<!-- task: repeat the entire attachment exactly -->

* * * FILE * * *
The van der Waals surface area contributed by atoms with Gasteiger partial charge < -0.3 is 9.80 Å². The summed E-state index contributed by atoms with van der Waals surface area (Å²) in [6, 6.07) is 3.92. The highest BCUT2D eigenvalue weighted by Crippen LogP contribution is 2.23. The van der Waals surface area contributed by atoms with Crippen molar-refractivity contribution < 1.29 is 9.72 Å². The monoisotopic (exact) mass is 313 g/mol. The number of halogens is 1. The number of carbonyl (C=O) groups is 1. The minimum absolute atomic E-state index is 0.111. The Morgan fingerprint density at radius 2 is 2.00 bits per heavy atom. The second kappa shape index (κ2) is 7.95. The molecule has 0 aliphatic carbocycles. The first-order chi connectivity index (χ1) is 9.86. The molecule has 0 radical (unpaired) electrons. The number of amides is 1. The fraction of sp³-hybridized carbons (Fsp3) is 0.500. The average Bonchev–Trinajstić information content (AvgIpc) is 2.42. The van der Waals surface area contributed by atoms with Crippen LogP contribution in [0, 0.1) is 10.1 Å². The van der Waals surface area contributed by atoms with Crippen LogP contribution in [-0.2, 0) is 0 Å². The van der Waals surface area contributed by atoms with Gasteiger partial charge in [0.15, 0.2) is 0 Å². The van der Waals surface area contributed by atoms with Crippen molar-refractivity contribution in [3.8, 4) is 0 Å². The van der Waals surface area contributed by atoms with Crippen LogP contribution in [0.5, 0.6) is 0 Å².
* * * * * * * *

The van der Waals surface area contributed by atoms with Gasteiger partial charge < -0.3 is 9.80 Å². The summed E-state index contributed by atoms with van der Waals surface area (Å²) in [6, 6.07) is 3.92. The highest BCUT2D eigenvalue weighted by Crippen LogP contribution is 2.23. The van der Waals surface area contributed by atoms with Crippen molar-refractivity contribution < 1.29 is 9.72 Å². The monoisotopic (exact) mass is 313 g/mol. The number of halogens is 1. The number of carbonyl (C=O) groups is 1. The minimum absolute atomic E-state index is 0.111. The Morgan fingerprint density at radius 2 is 2.00 bits per heavy atom. The second kappa shape index (κ2) is 7.95. The molecule has 0 aliphatic carbocycles. The first-order chi connectivity index (χ1) is 9.86. The molecule has 0 radical (unpaired) electrons. The number of amides is 1. The fraction of sp³-hybridized carbons (Fsp3) is 0.500. The average Bonchev–Trinajstić information content (AvgIpc) is 2.42. The van der Waals surface area contributed by atoms with Crippen LogP contribution in [0, 0.1) is 10.1 Å². The van der Waals surface area contributed by atoms with Crippen LogP contribution in [-0.2, 0) is 0 Å². The van der Waals surface area contributed by atoms with Gasteiger partial charge in [0.15, 0.2) is 0 Å². The van der Waals surface area contributed by atoms with Crippen molar-refractivity contribution in [3.8, 4) is 0 Å². The van der Waals surface area contributed by atoms with Crippen LogP contribution in [0.5, 0.6) is 0 Å².